My Lords, I thank the noble Lord, Lord Hayward, for the considered way in which he introduced his amendment. The way that he set out for the House how he has prosecuted his case was telling. In so doing, he has brought together a bunch of people with disparate agendas from very different standpoints to move together for a progressive cause that will have benefits not just for a small part of a community but much more widely. As such, it is fitting that he raised the matter in consideration of the Bill of the noble Baroness, Lady Hodgson of Abinger.
Her Bill comprises three or four very different issues, but a thread that runs throughout it is that it looks at practices and laws—some of which have been in place for hundreds of years—assesses them in relation to our society today, which has progressed in different places at different times for different people, and finds a unifying set of laws that will enable people to move forward and make life better for individuals and our society as a whole. I invite those who observe our proceedings to listen to the contributions of all Members of the House and assess each one against that background. I say this as a Liberal Democrat. I absolutely support devolution but I do not support it as a means to abrogate human rights. That has never been what devolution is about.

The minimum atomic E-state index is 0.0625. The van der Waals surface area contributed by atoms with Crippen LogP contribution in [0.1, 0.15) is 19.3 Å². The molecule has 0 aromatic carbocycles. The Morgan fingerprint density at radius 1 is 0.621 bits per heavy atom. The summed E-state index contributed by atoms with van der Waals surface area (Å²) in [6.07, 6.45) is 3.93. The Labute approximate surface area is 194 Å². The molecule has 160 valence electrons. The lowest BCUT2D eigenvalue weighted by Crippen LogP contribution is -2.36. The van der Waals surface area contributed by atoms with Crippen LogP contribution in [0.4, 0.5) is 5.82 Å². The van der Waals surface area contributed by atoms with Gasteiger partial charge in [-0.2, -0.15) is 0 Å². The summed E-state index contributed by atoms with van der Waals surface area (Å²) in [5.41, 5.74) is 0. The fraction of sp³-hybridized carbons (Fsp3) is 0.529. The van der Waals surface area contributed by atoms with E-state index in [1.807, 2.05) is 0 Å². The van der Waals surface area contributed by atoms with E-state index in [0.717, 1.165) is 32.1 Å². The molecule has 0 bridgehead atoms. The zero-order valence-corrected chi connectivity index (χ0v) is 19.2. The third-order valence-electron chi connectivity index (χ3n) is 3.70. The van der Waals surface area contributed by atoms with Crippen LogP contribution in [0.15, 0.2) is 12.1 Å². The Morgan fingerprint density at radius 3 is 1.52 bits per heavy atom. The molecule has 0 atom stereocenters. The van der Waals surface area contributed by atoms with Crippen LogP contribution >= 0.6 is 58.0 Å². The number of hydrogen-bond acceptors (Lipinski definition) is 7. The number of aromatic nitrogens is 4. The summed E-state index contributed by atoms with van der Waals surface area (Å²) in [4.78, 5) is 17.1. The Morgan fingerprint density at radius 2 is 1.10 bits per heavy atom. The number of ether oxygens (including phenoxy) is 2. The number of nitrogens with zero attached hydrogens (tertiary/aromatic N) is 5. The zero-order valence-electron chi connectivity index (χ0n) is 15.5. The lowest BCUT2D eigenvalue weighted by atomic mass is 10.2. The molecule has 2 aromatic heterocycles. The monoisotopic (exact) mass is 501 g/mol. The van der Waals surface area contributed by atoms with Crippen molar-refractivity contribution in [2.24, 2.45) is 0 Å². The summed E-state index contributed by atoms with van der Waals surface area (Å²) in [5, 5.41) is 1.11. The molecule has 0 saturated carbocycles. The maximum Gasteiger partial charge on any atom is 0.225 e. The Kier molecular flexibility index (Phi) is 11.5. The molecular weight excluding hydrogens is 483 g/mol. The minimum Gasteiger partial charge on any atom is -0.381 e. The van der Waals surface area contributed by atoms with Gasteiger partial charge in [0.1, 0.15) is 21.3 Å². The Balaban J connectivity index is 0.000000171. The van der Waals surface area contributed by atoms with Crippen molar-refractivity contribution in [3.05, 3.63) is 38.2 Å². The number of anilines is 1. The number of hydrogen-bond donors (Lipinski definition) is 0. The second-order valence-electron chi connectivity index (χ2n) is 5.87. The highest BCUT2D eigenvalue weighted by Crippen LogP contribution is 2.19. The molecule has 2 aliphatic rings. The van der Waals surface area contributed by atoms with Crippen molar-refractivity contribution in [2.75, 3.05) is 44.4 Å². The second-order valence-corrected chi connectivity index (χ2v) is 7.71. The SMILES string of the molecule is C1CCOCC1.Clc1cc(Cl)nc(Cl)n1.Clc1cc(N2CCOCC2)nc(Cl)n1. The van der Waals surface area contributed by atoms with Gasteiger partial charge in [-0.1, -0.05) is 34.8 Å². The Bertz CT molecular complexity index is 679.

I listened carefully to the words of the noble Lords, Lord Morrow and Lord McCrae, and I understand that they try to convey the complex and heartfelt views of their community. However, I say to the noble Lord, Lord Morrow, that if, as he appeared to do, he equates animal welfare with that of human beings, I am afraid he does not help his cause.
I thoroughly respect the noble Lord, Lord Hayward, when he says that he does not wish to jeopardise the progress of the Bill. However, with the noble Lord, Lord Collins, and others, I say to the noble Baroness, Lady Williams of Trafford, that I believe that her Government deserve as much respect as we can give them for trying to get the Northern Ireland Assembly back up and running, in the teeth of widespread opposition from within Northern Ireland, and that we will continue to support the Government in doing that. However, there comes a time when human rights cannot be held hostage any longer. I therefore ask her to work with those of us who seek not to cherry-pick but simply to reinforce the human rights of people who are members of the United Kingdom, and to find a way through on this and other human rights issues in Northern Ireland.